Amidst the myriad upcoming high-rise developments packed into the Entertainment District, Nobu Residences Toronto is easily among the most highly anticipated. While news of the Madison Group and Westdale Properties project's finalized iteration—unveiled in early March—is still relatively recent, the development quickly attracted public attention, with the announcement of the prominent Nobu brand, headlined by chef Nobu Matsuhisa and Robert De Niro, garnering the headlines.

Nobu Residences, image via Madison Group

This week, City Staff's recommendation of approval for the heritage plan moves the project a step forward. Up next, a May 18th review at the Toronto Preservation Board (TPB) will continue the approvals process for a development that was first proposed as a 67-storey O-shaped building in early 2015.

Besides the celebrity-backed hotel and restaurant brand that anchors the project, the Nobu development is also poised to bring a distinct architectural presence to the Downtown core. Designed by Toronto's Teeple Architects with heritage consultation by ERA Architects, the project's twin 49-storey towers—characterized by a cubist-inspired bronze and black cladding system—will rise above a series of retained heritage façades that front the south side of narrow Mercer Street. The mixed-use project will feature some 700 condominium suites, the Nobu hotel and restaurant, and street-level retail.

The lower levels, image via Madison Group

Rising on the site of the former Pilkington Glass Factory, the project will incorporate façade elements from the historic complex, parts of which date to the late 19th century. Home to three buildings constructed between 1895 and 1931, the Pilkington site's original architecture—which has been significantly altered—features Victorian, Edwardian, and Art Deco elements.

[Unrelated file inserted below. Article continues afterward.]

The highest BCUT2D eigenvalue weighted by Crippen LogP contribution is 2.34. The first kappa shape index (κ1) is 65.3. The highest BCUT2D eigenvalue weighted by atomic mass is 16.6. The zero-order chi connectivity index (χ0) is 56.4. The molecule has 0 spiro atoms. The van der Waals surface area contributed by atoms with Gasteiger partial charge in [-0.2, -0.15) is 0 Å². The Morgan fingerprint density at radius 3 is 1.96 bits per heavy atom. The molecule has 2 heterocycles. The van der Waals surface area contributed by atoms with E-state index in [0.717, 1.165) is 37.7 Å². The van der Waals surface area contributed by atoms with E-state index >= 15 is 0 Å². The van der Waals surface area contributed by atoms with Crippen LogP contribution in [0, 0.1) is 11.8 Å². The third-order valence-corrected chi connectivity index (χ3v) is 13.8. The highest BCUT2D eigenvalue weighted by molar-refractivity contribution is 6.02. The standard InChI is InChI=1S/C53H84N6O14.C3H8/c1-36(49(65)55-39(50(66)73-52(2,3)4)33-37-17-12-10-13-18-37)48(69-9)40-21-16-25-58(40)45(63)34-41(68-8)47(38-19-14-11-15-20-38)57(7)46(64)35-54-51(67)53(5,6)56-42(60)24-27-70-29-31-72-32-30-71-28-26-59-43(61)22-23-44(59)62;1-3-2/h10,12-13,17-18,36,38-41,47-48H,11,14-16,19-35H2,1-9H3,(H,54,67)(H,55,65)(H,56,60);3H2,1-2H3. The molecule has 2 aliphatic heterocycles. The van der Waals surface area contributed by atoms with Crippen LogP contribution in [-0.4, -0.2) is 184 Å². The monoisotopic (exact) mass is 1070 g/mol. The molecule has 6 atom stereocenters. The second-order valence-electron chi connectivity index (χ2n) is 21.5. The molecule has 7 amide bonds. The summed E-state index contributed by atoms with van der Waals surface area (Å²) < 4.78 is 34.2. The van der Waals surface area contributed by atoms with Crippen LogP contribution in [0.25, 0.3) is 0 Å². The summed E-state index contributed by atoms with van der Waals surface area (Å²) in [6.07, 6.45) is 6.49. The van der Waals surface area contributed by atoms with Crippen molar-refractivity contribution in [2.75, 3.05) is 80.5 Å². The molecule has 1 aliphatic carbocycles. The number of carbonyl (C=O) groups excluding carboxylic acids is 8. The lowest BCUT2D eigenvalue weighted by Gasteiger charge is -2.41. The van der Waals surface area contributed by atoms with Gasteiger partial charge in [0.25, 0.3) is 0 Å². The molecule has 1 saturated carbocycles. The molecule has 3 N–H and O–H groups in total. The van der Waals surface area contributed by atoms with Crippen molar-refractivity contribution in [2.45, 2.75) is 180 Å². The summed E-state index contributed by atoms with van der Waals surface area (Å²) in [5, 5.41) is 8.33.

In late March, a new Heritage Conversation Plan (HCP) was submitted to the City, with the revised plan drawing on significant consultation with Planning Staff and local stakeholders. Detailed in our previous story, the HCP will see the three buildings demolished, with façades integrated into the new, glassy podium, and the frontages restored to their original architectural specifications. To create a sense of three-dimensionality, the middle building—an Edwardian warehouse dating to 1910—will also be reconstructed to a depth of 5 metres.

The trio of Pilkington Glass buildings from 1895, 1910, and 1931 (l-r), image via submission to the City of Toronto

At the west end of the site (above the Nobu hotel component) Teeple's design will introduce what's being described as a "copper and glass cubic volume," which picks up on the scale of the retained heritage façades to create a contextually cohesive frontage. Above, the black and copper tower could—depending on the all-important execution of the design—prove a distinct presence among the Entertainment District's blue-glass skyline.  

According to the Staff Report being presented to the TPB, support for the heritage strategy is predicated on the enhanced "integration of the identified exterior and interior heritage attributes" now proposed. Outlining the scope of the recent changes to the heritage plan, the report notes that "revisions improving the conservation strategy included an increase to the new base building's stepbacks above the two-storey and four-storey heritage buildings of up to 5 metres to allow an improved three dimensional aspect of the volume of the designated properties to be expressed within the new 9-storey base building."


We will keep you updated as more information becomes available, and the project continues to advance through the planning process in advance of construction. More information is available via our dataBase file, linked below. Want to share your thoughts? Leave a comment on this page, or join the ongoing conversation in the associated Forum threads. 

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